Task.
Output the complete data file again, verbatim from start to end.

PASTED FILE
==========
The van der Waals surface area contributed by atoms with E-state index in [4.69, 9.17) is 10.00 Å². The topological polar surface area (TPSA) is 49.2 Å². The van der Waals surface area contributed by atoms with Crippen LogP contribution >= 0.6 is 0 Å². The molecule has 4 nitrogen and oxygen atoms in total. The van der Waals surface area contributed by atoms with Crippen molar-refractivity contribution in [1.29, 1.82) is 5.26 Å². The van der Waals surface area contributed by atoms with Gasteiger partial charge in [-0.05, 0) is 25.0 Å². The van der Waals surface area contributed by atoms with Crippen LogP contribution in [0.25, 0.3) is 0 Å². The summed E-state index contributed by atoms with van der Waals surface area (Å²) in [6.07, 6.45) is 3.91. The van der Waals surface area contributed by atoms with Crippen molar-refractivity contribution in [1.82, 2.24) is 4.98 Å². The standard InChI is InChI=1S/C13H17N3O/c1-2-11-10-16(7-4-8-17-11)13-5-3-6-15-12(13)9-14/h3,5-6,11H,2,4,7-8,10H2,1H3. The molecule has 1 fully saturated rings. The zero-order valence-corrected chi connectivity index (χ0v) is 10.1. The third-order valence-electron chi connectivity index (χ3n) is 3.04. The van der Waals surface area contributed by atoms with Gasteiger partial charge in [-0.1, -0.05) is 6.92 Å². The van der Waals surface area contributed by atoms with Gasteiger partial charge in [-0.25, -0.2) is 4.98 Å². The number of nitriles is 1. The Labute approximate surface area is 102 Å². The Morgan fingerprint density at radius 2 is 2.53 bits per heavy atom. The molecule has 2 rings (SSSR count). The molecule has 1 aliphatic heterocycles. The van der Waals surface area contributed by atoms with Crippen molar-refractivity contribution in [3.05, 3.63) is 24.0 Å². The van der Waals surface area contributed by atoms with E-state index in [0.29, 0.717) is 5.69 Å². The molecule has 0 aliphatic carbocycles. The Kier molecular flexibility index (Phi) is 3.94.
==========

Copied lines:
The van der Waals surface area contributed by atoms with E-state index in [4.69, 9.17) is 10.00 Å². The topological polar surface area (TPSA) is 49.2 Å². The van der Waals surface area contributed by atoms with Crippen LogP contribution >= 0.6 is 0 Å². The molecule has 4 nitrogen and oxygen atoms in total. The van der Waals surface area contributed by atoms with Crippen molar-refractivity contribution in [1.29, 1.82) is 5.26 Å². The van der Waals surface area contributed by atoms with Gasteiger partial charge in [-0.05, 0) is 25.0 Å². The van der Waals surface area contributed by atoms with Crippen LogP contribution in [0.25, 0.3) is 0 Å². The summed E-state index contributed by atoms with van der Waals surface area (Å²) in [6.07, 6.45) is 3.91. The van der Waals surface area contributed by atoms with Crippen molar-refractivity contribution in [1.82, 2.24) is 4.98 Å². The standard InChI is InChI=1S/C13H17N3O/c1-2-11-10-16(7-4-8-17-11)13-5-3-6-15-12(13)9-14/h3,5-6,11H,2,4,7-8,10H2,1H3. The molecule has 1 fully saturated rings. The zero-order valence-corrected chi connectivity index (χ0v) is 10.1. The third-order valence-electron chi connectivity index (χ3n) is 3.04. The van der Waals surface area contributed by atoms with Gasteiger partial charge in [-0.1, -0.05) is 6.92 Å². The van der Waals surface area contributed by atoms with Gasteiger partial charge in [-0.25, -0.2) is 4.98 Å². The number of nitriles is 1. The Labute approximate surface area is 102 Å². The Morgan fingerprint density at radius 2 is 2.53 bits per heavy atom. The molecule has 2 rings (SSSR count). The molecule has 1 aliphatic heterocycles. The van der Waals surface area contributed by atoms with Crippen molar-refractivity contribution in [3.05, 3.63) is 24.0 Å². The van der Waals surface area contributed by atoms with E-state index in [0.29, 0.717) is 5.69 Å². The molecule has 0 aliphatic carbocycles. The Kier molecular flexibility index (Phi) is 3.94.